The three copies in D. S., 5 Consular Despatches, Tunis, and the copy of the provisions in the file, are all in the same handwriting- that of Ambrose Allegro, who served the United States Consulate at Tunis "since the commencement of 1801 . . . in the triple capacity of Chancellor, Secretary and Interpreter" (ibid., Allegro to the Secretary of State, May l' 1825, enclosure with Coxe's despatch of the same date). Numerous despatches and other papers from Tunis are also in the handwriting of Allegro, and it seems not improbable that the original convention was likewise in his handwriting The two copies of the text enclosed in letters of Coxe are of later date than the transmittal of the original to the United States; but the copy enclosed by Heap in his despatch of March 4, 1824, was doubtless made from the original, which he had received, "sinned and sealed by the Bashaw Bey, and the Bey," on March 2 (Heap's journal). And, as has been observed, it seems that even the handwriting may be the same as that of the original;
The copy of the provisions of the agreement which is in the treaty file bears no endorsement as to its source or date of receipt; aside from the fact that it was made at Tunis by Allegro, nothing definite is known regarding its history. Heap states In his despatches of June 13 and June 26, 1824 (ibid.), that he sent one copy of the convention to the Department of State by way of Leghorn in April, 1824 (for March 26 Heap's journal contains the remark, "Despatched letters to Consuls Appleton and Anderson at Leghorn"), and another by way of Marseilles in May. That copy which accompanied the despatch of March 4, 1824 (ibid.), is the one sent by way of Marseilles in May; possibly the copy in the treaty is the is the one sent by way of Leghorn in March or April.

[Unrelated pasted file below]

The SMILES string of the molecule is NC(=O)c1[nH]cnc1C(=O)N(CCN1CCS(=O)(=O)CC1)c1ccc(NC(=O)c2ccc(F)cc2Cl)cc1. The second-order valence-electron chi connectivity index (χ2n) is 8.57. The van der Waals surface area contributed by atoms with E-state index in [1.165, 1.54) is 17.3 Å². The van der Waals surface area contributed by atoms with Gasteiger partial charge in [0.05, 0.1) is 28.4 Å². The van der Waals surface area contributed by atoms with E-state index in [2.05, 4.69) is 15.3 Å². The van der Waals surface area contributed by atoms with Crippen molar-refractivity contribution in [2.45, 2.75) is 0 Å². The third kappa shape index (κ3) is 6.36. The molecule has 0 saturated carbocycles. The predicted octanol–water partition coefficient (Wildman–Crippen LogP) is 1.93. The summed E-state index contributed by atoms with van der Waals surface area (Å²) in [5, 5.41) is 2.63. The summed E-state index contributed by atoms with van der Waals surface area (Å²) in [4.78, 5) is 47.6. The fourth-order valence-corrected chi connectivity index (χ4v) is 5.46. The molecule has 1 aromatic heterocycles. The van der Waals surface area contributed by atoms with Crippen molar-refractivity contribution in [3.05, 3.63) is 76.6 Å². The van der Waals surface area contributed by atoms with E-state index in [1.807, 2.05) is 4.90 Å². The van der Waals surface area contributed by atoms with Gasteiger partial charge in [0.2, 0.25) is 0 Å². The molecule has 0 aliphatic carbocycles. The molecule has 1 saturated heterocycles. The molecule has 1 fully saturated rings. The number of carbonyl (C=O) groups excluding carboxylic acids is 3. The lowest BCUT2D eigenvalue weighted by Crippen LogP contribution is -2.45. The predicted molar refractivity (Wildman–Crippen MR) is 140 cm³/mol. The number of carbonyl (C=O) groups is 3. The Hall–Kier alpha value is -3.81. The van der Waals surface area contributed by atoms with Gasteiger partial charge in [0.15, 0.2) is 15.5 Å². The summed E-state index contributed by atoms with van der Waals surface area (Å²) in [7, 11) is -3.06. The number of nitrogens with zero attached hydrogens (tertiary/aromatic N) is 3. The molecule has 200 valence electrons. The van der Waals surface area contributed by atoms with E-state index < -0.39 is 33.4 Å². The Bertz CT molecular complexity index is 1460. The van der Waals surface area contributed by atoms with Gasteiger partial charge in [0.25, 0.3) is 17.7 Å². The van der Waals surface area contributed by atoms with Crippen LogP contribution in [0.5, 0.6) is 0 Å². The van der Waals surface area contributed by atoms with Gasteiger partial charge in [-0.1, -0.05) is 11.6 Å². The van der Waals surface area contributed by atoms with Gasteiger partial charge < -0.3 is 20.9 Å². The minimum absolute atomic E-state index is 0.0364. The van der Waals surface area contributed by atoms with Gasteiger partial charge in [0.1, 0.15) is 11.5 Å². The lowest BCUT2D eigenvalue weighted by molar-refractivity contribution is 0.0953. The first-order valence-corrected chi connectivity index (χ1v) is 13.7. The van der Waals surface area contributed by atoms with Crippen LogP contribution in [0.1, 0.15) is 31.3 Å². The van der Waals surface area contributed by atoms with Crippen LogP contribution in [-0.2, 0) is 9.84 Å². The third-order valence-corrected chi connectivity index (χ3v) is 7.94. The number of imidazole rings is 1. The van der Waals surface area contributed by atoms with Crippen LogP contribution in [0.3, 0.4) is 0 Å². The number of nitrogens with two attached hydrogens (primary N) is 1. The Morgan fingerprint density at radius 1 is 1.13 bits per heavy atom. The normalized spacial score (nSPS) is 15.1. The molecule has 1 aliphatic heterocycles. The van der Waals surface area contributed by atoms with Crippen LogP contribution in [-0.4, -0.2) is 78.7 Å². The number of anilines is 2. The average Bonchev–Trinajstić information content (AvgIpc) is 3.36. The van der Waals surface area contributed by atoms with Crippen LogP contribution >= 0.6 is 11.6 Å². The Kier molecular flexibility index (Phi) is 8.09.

The text of the convention as it appears in the original proclamation was copied in the press of the period (e.g., Niles' Weekly Register, XXVII, 355-57, February 5, 1825) and has been printed in treaty collections generally ever since. That text may possibly have been taken from the original convention; but it differs, in its indication of the signatures and seals, from the copy sent by Heap with his despatch of March 4, 1824, and from the Senate print.